Despite this, investment in training is falling* and the commitment to developing talent paints a less than optimistic picture, with only 16% of procurement leaders focused on enhancing the digital skills of their teams.

Robotic process automation

Over the past year, there has been a reduction in the belief that technology will impact business in all areas** except for robotic process automation (RPA). 24% of CPOs believe that RPA will have a significant impact on business in the next two years, up from just 13% who said the same in 2017.

Younger concluded: “In order to see the real impact of digital transformation and benefit from it, procurement leaders need to review and refine their digital vision and strategy to make it more action-oriented, agile and scalable. Leadership is a key success factor. Leaders must be more disruptive, innovative and digital.”

*72% of procurement leaders are spending less than 2% of their operating budgets on training and development programmes for their teams compared to 66% in 2017

**Technology areas including analytics, renewal of strategic procurement tools, renewal of operational procurement, ERP platform renewals, digital (mobile, social media, web), cloud computing, cyber security/data privacy, emerging technology (eg 3D printing, Internet of Things, augmented reality, cognitive computing)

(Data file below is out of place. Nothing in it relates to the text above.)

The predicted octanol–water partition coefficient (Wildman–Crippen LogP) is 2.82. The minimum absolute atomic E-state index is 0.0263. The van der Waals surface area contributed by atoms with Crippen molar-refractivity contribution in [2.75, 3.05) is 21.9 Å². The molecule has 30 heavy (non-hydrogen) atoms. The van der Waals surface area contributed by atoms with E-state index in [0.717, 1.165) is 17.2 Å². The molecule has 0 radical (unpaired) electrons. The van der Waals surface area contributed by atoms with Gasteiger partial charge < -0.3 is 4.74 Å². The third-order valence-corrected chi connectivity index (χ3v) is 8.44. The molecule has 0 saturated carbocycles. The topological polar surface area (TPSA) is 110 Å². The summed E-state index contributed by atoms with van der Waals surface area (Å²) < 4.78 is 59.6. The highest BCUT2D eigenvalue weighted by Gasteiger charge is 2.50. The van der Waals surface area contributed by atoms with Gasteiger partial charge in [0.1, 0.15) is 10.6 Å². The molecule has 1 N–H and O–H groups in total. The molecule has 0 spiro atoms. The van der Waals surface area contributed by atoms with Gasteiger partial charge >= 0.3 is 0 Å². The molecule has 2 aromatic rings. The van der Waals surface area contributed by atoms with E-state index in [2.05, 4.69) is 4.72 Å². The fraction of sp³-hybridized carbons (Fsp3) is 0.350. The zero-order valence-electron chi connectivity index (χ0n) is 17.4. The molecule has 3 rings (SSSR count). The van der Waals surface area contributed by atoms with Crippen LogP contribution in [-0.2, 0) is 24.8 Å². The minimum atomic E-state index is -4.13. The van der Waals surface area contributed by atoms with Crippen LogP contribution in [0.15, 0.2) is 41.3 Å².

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About the Author
Brian Sims BA (Hons) Hon FSyI, Editor, Risk UK (Pro-Activ Publications) Beginning his career in professional journalism at The Builder Group in March 1992, Brian was appointed Editor of Security Management Today in November 2000 having spent eight years in engineering journalism across two titles: Building Services Journal and Light & Lighting. In 2005, Brian received the BSIA Chairman’s Award for Promoting The Security Industry and, a year later, the Skills for Security Special Award for an Outstanding Contribution to the Security Business Sector. In 2008, Brian was The Security Institute’s nomination for the Association of Security Consultants’ highly prestigious Imbert Prize and, in 2013, was a nominated finalist for the Institute's George van Schalkwyk Award. An Honorary Fellow of The Security Institute, Brian serves as a Judge for the BSIA’s Security Personnel of the Year Awards and the Securitas Good Customer Award. Between 2008 and 2014, Brian pioneered the use of digital media across the security sector, including webinars and Audio Shows. Brian’s actively involved in 50-plus security groups on LinkedIn and hosts the popular Risk UK Twitter site. Brian is a frequent speaker on the conference circuit. He has organised and chaired conference programmes for both IFSEC International and ASIS International and has been published in the national media. Brian was appointed Editor of Risk UK at Pro-Activ Publications in July 2014.